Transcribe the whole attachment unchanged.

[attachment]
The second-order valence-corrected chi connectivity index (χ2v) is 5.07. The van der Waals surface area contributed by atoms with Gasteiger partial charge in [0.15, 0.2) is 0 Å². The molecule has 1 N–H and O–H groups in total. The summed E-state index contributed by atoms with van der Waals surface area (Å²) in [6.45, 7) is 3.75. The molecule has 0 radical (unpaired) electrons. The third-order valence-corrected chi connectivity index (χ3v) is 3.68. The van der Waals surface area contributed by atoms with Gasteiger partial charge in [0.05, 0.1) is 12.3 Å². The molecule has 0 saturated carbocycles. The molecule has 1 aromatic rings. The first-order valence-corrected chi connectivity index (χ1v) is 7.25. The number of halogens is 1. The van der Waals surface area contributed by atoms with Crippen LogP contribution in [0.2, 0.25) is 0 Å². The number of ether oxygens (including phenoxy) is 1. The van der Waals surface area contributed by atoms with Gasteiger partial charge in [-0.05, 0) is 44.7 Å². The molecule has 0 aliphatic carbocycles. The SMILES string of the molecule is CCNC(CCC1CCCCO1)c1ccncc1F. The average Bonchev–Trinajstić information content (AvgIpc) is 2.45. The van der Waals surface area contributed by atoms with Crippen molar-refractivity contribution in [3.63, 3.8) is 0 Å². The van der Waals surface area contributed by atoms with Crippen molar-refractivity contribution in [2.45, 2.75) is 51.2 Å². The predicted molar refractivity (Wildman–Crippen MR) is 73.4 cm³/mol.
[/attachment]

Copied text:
The second-order valence-corrected chi connectivity index (χ2v) is 5.07. The van der Waals surface area contributed by atoms with Gasteiger partial charge in [0.15, 0.2) is 0 Å². The molecule has 1 N–H and O–H groups in total. The summed E-state index contributed by atoms with van der Waals surface area (Å²) in [6.45, 7) is 3.75. The molecule has 0 radical (unpaired) electrons. The third-order valence-corrected chi connectivity index (χ3v) is 3.68. The van der Waals surface area contributed by atoms with Gasteiger partial charge in [0.05, 0.1) is 12.3 Å². The molecule has 0 saturated carbocycles. The molecule has 1 aromatic rings. The first-order valence-corrected chi connectivity index (χ1v) is 7.25. The number of halogens is 1. The van der Waals surface area contributed by atoms with Crippen LogP contribution in [0.2, 0.25) is 0 Å². The number of ether oxygens (including phenoxy) is 1. The van der Waals surface area contributed by atoms with Gasteiger partial charge in [-0.05, 0) is 44.7 Å². The molecule has 0 aliphatic carbocycles. The SMILES string of the molecule is CCNC(CCC1CCCCO1)c1ccncc1F. The average Bonchev–Trinajstić information content (AvgIpc) is 2.45. The van der Waals surface area contributed by atoms with Crippen molar-refractivity contribution in [3.63, 3.8) is 0 Å². The van der Waals surface area contributed by atoms with Crippen molar-refractivity contribution in [2.45, 2.75) is 51.2 Å². The predicted molar refractivity (Wildman–Crippen MR) is 73.4 cm³/mol.